Frequently Asked Questions

The evidence that the carotenoids are beneficial for the brain is seen (mainly) from the following evidence/studies:

  • We know that the amount of carotenoid in the retina (which we can measure) is related to brain concentrations if these nutrients;[1]
  • Individuals with high amounts of carotenoids in their blood and retina have enhanced cognitive function compared to individuals with low amounts of carotenoids in their retina;[2, 3]
  • Supplementation with the 3 macular carotenoids (Xanthosight) significantly enhances memory in the healthy population; [4]
  • Patients with Alzheimer’s disease have significantly lower amounts of macular pigment compared to age-matched controls;[5]
  • Supplementation with the 3 macular carotenoids (Xanthosight) significantly enhances macular pigment in patients with Alzheimer’s disease;[6]
  • Supplementation with the 3 macular carotenoids (Xanthosight) plus omega-3 fatty acids significantly enhances macular pigment and improves quality of life in patients with Alzheimer’s disease.[7]

You will see from these studies which represent the main work in brain and carotenoids, that the formulations tested in the clinical studies include the 3 carotenoids and not just lutein. 

  1. Johnson, E.J., et al., Relationship between serum and brain carotenoids,-tocopherol, and retinol concentrations and cognitive performance in the oldest old from the Georgia Centenarian Study. Journal of aging research, 2013. 2013.
  2. Feeney, J., et al., Low macular pigment optical density is associated with lower cognitive performance in a large, population-based sample of older adults. Neurobiol. Aging, 2013. 34(11): p. 2449-2456.
  3. Feeney, J., et al., Plasma Lutein and Zeaxanthin Are Associated With Better Cognitive Function Across Multiple Domains in a Large Population-Based Sample of Older Adults: Findings from The Irish Longitudinal Study on Aging. J Gerontol A Biol Sci Med Sci, 2017. 72(10): p. 1431-1436.
  4. Power, R., et al., Supplemental Retinal Carotenoids Enhance Memory in Healthy Individuals with Low Levels of Macular Pigment in A Randomized, Double-Blind, Placebo-Controlled Clinical Trial. J Alzheimers Dis, 2018. 61(3): p. 947-961.
  5. Nolan, J., et al., Macular Pigment, Visual Function, and Macular Disease among Subjects with Alzheimer’s Disease: An Exploratory Study. Vol. 42. 2014a.
  6. Nolan, J.M., et al., The impact of supplemental macular carotenoids in Alzheimer’s disease: a randomized clinical trial. J Alzheimers Dis, 2015. 44(4): p. 1157-69.
  7. Nolan, J.M., et al., Nutritional Intervention to Prevent Alzheimer’s Disease: Potential Benefits of Xanthophyll Carotenoids and Omega-3 Fatty Acids Combined. J Alzheimers Dis, 2018. 64(2): p. 367-378.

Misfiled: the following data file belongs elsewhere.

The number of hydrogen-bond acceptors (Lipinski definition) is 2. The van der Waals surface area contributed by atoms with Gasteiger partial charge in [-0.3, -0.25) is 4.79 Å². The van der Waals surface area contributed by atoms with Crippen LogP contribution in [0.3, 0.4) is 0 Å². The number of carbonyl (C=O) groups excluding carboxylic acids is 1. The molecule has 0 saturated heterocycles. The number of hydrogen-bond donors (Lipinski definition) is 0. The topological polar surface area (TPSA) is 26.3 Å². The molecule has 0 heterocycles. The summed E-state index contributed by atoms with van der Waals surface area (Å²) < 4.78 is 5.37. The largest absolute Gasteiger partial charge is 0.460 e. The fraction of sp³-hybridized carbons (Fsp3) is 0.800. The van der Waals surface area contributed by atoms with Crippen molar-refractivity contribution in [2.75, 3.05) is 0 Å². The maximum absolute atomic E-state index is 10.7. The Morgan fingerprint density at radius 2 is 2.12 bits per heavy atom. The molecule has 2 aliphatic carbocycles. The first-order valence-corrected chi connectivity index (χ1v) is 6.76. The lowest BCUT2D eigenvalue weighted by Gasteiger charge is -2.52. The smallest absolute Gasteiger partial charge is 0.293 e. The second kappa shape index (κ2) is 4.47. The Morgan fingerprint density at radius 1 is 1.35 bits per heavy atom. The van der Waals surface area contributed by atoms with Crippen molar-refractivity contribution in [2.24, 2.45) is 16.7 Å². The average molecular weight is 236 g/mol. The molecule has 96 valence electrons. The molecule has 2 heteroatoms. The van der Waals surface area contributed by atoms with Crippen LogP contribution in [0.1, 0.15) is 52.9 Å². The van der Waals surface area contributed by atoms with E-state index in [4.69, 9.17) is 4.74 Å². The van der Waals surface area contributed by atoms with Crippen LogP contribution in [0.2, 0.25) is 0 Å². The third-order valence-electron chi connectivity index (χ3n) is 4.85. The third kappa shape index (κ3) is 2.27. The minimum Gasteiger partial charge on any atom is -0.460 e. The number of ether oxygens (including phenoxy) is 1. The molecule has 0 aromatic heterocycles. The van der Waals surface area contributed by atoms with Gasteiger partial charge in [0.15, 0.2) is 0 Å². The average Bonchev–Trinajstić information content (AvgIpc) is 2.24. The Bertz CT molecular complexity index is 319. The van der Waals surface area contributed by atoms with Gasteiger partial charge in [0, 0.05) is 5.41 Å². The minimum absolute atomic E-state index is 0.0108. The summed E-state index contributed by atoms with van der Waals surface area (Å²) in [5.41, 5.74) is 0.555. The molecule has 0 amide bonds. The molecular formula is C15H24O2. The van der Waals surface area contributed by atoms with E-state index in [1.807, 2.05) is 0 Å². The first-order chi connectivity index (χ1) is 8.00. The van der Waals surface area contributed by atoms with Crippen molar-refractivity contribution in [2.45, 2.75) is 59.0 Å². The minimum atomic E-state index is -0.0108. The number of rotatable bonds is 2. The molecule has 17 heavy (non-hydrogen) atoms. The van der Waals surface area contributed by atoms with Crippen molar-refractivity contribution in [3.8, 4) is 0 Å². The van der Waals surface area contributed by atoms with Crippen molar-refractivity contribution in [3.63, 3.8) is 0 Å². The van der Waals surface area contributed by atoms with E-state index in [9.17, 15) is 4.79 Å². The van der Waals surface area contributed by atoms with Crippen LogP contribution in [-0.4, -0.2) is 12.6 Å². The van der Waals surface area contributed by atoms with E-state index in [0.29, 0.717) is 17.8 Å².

Meso-zeaxanthin is the central carotenoid and dominant at the macula. It is also the carotenoid with strongest antioxidant potential. We know that individuals at risk of AMD have a deficiency in their central macular pigment[1] and that the only way to rebuild the pigment is to supplement with a formulation containing meso-zeaxanthin.[2] The only way to be sure that the individual will respond is to supplement with meso-zeaxanthin. Some individuals are not able to convert lutein to meso-zeaxanthin.

  1. Kirby, M.L., et al., A Central Dip in the Macular Pigment Spatial Profile is Associated with Age and Smoking. Invest Ophthalmol. Vis. Sci, 2010.
  2. Nolan, J.M., et al., Macular carotenoid supplementation in subjects with atypical spatial profiles of macular pigment. Exp Eye Res, 2012. 101: p. 9-15.

Meso-zeaxanthin was first identified in 1997.[1] In 2010, the first human studies were published in Waterford Ireland [2] and since then there have been over 15 head-to-head clinical studies demonstrating the importance and superiority of meso-zeaxanthin in the formulation, including major studies funded by the European Research Council.[3, 4]

  1. Bone, R.A., et al., Distribution of lutein and zeaxanthin stereoisomers in the human retina. Exp Eye Res, 1997. 64(2): p. 211-8.
  2. Connolly, E.E., et al., Augmentation of macular pigment following supplementation with all three macular carotenoids: an exploratory study. Curr Eye Res, 2010. 35(4): p. 335-51.
  3. Nolan, J.M., et al., Enrichment of Macular Pigment Enhances Contrast Sensitivity in Subjects Free of Retinal Disease: Central Retinal Enrichment Supplementation Trials – Report 1. Invest Ophthalmol Vis Sci, 2016. 57(7): p. 3429-39.